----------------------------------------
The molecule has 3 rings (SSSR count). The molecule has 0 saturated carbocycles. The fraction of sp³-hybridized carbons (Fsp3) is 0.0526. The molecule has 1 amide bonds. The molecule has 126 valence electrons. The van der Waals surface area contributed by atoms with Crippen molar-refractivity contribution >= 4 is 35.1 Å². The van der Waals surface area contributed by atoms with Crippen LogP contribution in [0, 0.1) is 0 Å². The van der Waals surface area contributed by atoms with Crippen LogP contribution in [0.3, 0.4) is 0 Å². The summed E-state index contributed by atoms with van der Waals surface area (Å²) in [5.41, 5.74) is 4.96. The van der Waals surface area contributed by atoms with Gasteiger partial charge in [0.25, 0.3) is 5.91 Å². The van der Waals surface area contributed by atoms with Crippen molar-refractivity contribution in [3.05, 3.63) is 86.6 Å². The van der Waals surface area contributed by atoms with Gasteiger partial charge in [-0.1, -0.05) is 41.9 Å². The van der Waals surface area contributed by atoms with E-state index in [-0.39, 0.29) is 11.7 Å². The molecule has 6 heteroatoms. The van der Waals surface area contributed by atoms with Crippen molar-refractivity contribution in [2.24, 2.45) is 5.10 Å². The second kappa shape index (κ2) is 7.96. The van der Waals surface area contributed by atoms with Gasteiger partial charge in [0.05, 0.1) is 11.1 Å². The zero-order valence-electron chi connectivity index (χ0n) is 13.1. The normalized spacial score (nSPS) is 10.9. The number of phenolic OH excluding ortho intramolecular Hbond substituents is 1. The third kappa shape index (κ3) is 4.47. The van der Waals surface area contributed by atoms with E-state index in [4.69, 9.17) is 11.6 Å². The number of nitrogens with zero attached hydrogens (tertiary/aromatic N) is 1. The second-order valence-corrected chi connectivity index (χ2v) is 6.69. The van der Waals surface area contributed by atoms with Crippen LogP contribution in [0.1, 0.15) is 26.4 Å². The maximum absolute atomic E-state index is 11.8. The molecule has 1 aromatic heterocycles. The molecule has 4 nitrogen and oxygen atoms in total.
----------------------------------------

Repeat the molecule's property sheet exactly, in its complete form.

The molecule has 3 rings (SSSR count). The molecule has 0 saturated carbocycles. The fraction of sp³-hybridized carbons (Fsp3) is 0.0526. The molecule has 1 amide bonds. The molecule has 126 valence electrons. The van der Waals surface area contributed by atoms with Crippen molar-refractivity contribution >= 4 is 35.1 Å². The van der Waals surface area contributed by atoms with Crippen LogP contribution in [0, 0.1) is 0 Å². The van der Waals surface area contributed by atoms with Crippen LogP contribution in [0.3, 0.4) is 0 Å². The summed E-state index contributed by atoms with van der Waals surface area (Å²) in [5.41, 5.74) is 4.96. The van der Waals surface area contributed by atoms with Gasteiger partial charge in [0.25, 0.3) is 5.91 Å². The van der Waals surface area contributed by atoms with Crippen molar-refractivity contribution in [3.05, 3.63) is 86.6 Å². The van der Waals surface area contributed by atoms with Gasteiger partial charge in [-0.1, -0.05) is 41.9 Å². The van der Waals surface area contributed by atoms with E-state index in [-0.39, 0.29) is 11.7 Å². The molecule has 6 heteroatoms. The van der Waals surface area contributed by atoms with Crippen molar-refractivity contribution in [2.24, 2.45) is 5.10 Å². The second kappa shape index (κ2) is 7.96. The van der Waals surface area contributed by atoms with Gasteiger partial charge in [0.05, 0.1) is 11.1 Å². The zero-order valence-electron chi connectivity index (χ0n) is 13.1. The normalized spacial score (nSPS) is 10.9. The number of phenolic OH excluding ortho intramolecular Hbond substituents is 1. The third kappa shape index (κ3) is 4.47. The van der Waals surface area contributed by atoms with E-state index in [4.69, 9.17) is 11.6 Å². The number of nitrogens with zero attached hydrogens (tertiary/aromatic N) is 1. The second-order valence-corrected chi connectivity index (χ2v) is 6.69. The van der Waals surface area contributed by atoms with Crippen LogP contribution in [0.1, 0.15) is 26.4 Å². The maximum absolute atomic E-state index is 11.8. The molecule has 1 aromatic heterocycles. The molecule has 4 nitrogen and oxygen atoms in total.